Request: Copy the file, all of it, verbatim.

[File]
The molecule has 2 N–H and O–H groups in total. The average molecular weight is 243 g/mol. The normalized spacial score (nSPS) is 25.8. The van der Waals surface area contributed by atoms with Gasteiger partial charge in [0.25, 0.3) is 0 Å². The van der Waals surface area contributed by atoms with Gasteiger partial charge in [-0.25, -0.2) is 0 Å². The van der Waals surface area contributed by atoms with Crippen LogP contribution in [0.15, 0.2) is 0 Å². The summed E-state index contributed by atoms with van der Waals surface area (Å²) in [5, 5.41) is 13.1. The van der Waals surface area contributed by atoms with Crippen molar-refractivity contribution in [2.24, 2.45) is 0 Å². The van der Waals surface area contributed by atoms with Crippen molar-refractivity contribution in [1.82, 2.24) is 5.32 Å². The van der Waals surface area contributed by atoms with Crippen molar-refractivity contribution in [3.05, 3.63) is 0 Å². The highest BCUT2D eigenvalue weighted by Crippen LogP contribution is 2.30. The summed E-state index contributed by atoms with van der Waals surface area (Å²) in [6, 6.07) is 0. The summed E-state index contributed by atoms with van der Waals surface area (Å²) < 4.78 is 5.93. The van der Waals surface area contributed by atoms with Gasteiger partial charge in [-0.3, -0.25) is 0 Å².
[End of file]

The molecule has 2 N–H and O–H groups in total. The average molecular weight is 243 g/mol. The normalized spacial score (nSPS) is 25.8. The van der Waals surface area contributed by atoms with Gasteiger partial charge in [0.25, 0.3) is 0 Å². The van der Waals surface area contributed by atoms with Gasteiger partial charge in [-0.25, -0.2) is 0 Å². The van der Waals surface area contributed by atoms with Crippen LogP contribution in [0.15, 0.2) is 0 Å². The summed E-state index contributed by atoms with van der Waals surface area (Å²) in [5, 5.41) is 13.1. The van der Waals surface area contributed by atoms with Crippen molar-refractivity contribution in [2.24, 2.45) is 0 Å². The van der Waals surface area contributed by atoms with Crippen molar-refractivity contribution in [1.82, 2.24) is 5.32 Å². The van der Waals surface area contributed by atoms with Crippen molar-refractivity contribution in [3.05, 3.63) is 0 Å². The highest BCUT2D eigenvalue weighted by Crippen LogP contribution is 2.30. The summed E-state index contributed by atoms with van der Waals surface area (Å²) in [6, 6.07) is 0. The summed E-state index contributed by atoms with van der Waals surface area (Å²) < 4.78 is 5.93. The van der Waals surface area contributed by atoms with Gasteiger partial charge in [-0.3, -0.25) is 0 Å².